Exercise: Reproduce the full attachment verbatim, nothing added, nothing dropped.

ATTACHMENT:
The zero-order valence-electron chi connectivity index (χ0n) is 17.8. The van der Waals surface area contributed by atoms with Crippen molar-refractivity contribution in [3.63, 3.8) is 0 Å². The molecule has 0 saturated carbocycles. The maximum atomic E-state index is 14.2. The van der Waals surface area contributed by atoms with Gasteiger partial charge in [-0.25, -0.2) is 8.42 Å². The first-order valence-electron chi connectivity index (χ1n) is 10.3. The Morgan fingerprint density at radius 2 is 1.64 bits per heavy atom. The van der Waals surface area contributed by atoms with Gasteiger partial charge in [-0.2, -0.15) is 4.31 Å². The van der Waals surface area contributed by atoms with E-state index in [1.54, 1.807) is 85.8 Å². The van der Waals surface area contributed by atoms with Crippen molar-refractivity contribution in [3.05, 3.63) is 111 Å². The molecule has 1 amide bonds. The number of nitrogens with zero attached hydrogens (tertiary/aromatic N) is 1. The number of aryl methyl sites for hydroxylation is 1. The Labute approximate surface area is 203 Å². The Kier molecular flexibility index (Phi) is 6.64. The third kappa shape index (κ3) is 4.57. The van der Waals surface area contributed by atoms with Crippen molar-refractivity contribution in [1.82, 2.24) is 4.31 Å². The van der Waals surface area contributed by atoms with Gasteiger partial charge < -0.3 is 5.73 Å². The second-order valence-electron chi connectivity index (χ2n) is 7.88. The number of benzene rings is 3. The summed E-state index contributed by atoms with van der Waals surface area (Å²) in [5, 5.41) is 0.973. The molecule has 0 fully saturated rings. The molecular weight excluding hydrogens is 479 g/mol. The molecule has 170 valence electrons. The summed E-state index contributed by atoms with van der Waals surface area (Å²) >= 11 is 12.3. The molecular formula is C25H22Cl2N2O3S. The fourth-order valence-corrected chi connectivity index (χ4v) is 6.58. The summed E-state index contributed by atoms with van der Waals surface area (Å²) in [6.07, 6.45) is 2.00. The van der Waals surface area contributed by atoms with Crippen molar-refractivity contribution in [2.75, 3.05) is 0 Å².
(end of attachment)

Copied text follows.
The zero-order valence-electron chi connectivity index (χ0n) is 17.8. The van der Waals surface area contributed by atoms with Crippen molar-refractivity contribution in [3.63, 3.8) is 0 Å². The molecule has 0 saturated carbocycles. The maximum atomic E-state index is 14.2. The van der Waals surface area contributed by atoms with Gasteiger partial charge in [-0.25, -0.2) is 8.42 Å². The first-order valence-electron chi connectivity index (χ1n) is 10.3. The Morgan fingerprint density at radius 2 is 1.64 bits per heavy atom. The van der Waals surface area contributed by atoms with Gasteiger partial charge in [-0.2, -0.15) is 4.31 Å². The van der Waals surface area contributed by atoms with E-state index in [1.54, 1.807) is 85.8 Å². The van der Waals surface area contributed by atoms with Crippen molar-refractivity contribution in [3.05, 3.63) is 111 Å². The molecule has 1 amide bonds. The number of nitrogens with zero attached hydrogens (tertiary/aromatic N) is 1. The number of aryl methyl sites for hydroxylation is 1. The Labute approximate surface area is 203 Å². The Kier molecular flexibility index (Phi) is 6.64. The third kappa shape index (κ3) is 4.57. The van der Waals surface area contributed by atoms with Crippen molar-refractivity contribution in [1.82, 2.24) is 4.31 Å². The van der Waals surface area contributed by atoms with Gasteiger partial charge < -0.3 is 5.73 Å². The second-order valence-electron chi connectivity index (χ2n) is 7.88. The number of benzene rings is 3. The summed E-state index contributed by atoms with van der Waals surface area (Å²) in [5, 5.41) is 0.973. The molecule has 0 fully saturated rings. The molecular weight excluding hydrogens is 479 g/mol. The molecule has 170 valence electrons. The summed E-state index contributed by atoms with van der Waals surface area (Å²) >= 11 is 12.3. The molecular formula is C25H22Cl2N2O3S. The fourth-order valence-corrected chi connectivity index (χ4v) is 6.58. The summed E-state index contributed by atoms with van der Waals surface area (Å²) in [6.07, 6.45) is 2.00. The van der Waals surface area contributed by atoms with Crippen molar-refractivity contribution in [2.75, 3.05) is 0 Å².